Sometimes I wonder just how many significant opportunities to escape the mundane, day to day activities of life are offered up in a single lifetime. A group I belong to, one that relies on platitudes to make a point, drills into its membership that one must live life on life’s terms. For the most part, that means accepting the humdrum of a random life, one that offers up both challenges and boredom, and mostly boredom. So perhaps the question of escaping the day to day absurdity of the lived experience is not the goal, rather the challenge is to learn to live with the chores of existence while being open to the challenges that sometimes come along.

Challenges appear without notice. There is no announcement that a challenge will present itself on Wednesday at 7:47 AM so be ready. No, challenges strike randomly from apparently nowhere in particular. They are random occurrences that follow the mathematical laws of probability.  Most challenges sort of creep up on you. Once noticed, they don’t seem to have a point of origin. They are suddenly just there, presenting themselves in a way that causes one to remark, “Where did that come from?” Others present themselves suddenly, without any real warning even when a point of origin can be readily identified. The evening after my bone scan and CAT scan, sitting at the dinner table, when my urologist called and said, “You have prostate cancer,” proved to be one of the latter challenges. Those words were like a glass of cold water being thrown in my face, a wake-up call that, while perhaps anticipated, came as a shock.

Challenges offer one some choices. In the case of my diagnosis of prostate cancer, the choices were quite simple. I could turn inward, sit on the pity pot, sink into a depression or I could choose to become an advocate for life, to turn a theoretical ethics into a practical ethics, to become available for myself and for others. I chose the latter as being the only reasonable approach. I chose to live life on life’s terms. This is not to say that I didn’t make aggressive treatment choices, I did. A prostatectomy is major surgery even when done robotically. I chose this approach because it provided the best possibility for a long-term “cure,” although I don’t believe there is ever a “cure” for cancer, only a set of survival statistics, probabilities, percentages. If I understand my own mortality statistics, there is a 15% probability that I will die as a result of prostate cancer in the next ten years. Certainly nothing to go into a grand funk over. After all, I am 69 years old and I would think that I have around a 15% chance of dying from anything over the next ten years.

What this challenge has provided for me is something that I could not have anticipated, the ability to turn my humdrum lived-experience into an ethical one. This is not to say that daily living will not still be filled with routine, be commonplace, rather it means that I am always already present for the other. Here I Am! does not mean that sudden changes will occur in my life. To the contrary, I am creating proximate space that may or may not be addressed by the other (person) but the moment it is, the moment I hear the call of the other (person) I must act for the benefit of the other (person)…period. I see this ‘calling’ to be concentrated on benefiting prostate cancer patients but it is not limited to that sphere of influence. To be truly ethical it must not have walls to contain the effort. So, once again, Here I Am! I stand at the ready in proximity simply waiting to be called.

As I Sit Quietly and Listen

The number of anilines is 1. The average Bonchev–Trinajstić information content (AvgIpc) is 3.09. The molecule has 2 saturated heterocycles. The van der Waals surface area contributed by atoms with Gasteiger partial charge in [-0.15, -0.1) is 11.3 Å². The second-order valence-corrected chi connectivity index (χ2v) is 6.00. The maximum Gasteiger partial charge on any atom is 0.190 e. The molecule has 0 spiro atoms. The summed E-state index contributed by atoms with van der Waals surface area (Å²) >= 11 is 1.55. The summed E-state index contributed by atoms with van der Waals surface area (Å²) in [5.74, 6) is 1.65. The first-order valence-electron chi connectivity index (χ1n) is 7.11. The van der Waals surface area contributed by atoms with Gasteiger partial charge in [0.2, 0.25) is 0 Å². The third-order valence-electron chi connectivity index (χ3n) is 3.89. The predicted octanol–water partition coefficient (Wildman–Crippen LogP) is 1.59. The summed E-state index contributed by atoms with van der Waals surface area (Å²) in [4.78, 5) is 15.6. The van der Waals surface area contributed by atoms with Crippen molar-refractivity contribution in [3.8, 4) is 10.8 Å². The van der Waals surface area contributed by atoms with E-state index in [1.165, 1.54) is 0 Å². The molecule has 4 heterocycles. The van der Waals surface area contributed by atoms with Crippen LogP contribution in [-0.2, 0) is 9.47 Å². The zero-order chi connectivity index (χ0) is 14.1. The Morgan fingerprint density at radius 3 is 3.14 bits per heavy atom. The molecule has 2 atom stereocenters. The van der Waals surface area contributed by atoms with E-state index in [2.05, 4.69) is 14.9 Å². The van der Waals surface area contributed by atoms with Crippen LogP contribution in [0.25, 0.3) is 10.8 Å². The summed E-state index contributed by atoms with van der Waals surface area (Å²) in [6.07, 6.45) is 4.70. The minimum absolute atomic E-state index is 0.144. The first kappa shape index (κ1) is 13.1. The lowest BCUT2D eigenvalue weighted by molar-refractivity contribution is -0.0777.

Northern Lights (photo credit) Camilla Hylleberg

Northern Lights (photo credit) Camilla Hylleberg

I make a habit of sitting quietly and listening to the infinite silence of the universe. I do this each and every day because it is calming. I engage in the quiet of the emptiness of all that surrounds me while I work on shutting out the objective world if only for a few minutes. When I emerge from a meditative state I feel refreshed, ready to resume my lived experience in the objective world around me with the clarity of this very moment, the instant of existence being more than a set of intentions, more than desires, more than problems, more than the unintended consequences of actions; in this very moment I am alive, an existent, a depositor of traces that are but flimsy recollections of a moment past.

This very moment of existence is vibrant, filled with the spark of life. It is the very root of the power to connect to the absolute Other through the intimate interaction with the existing other, the other person with whom a face-to-face encounter mirrors the potential encounter with the infinite. The very moment of existence is filled with the joy of living in the objective world, the power of proximity created by announcement, the patience of waiting for response. But it also provides one with the absolute knowledge that all is good; that even when news is bad, there is still the moment of existence that moves one forward to the ultimate transition, the clarity of engaging with the infinite from which one emerged.

Meditation is a learned experience. I have been practicing some form of meditation for a bit more than 22 years. It helped me overcome any number of difficulties along the way. In its current form, my meditation is quite simple. I stop activities, sit straight in a comfortable chair, fold my hands on my lap, close my eyes and listen to my breathing. Breathing is the metronome that transports me from this world into the absolute quiet of the universe. Some days the transition is quick while other days the transition takes some time. On rare occasions, but especially when there is physical pain, meditation does not transform. Yet even on those bad days, I emerge a quieter, more centered human being. That is the goal and the results make for a positive lived experience.

On Suffering

All that is past and that is future draws near to the present. Time shrinks, the line between the eternities disappears, only the moment lives and the moment is eternity.
Martin Buber,  Hasidim and Modern Man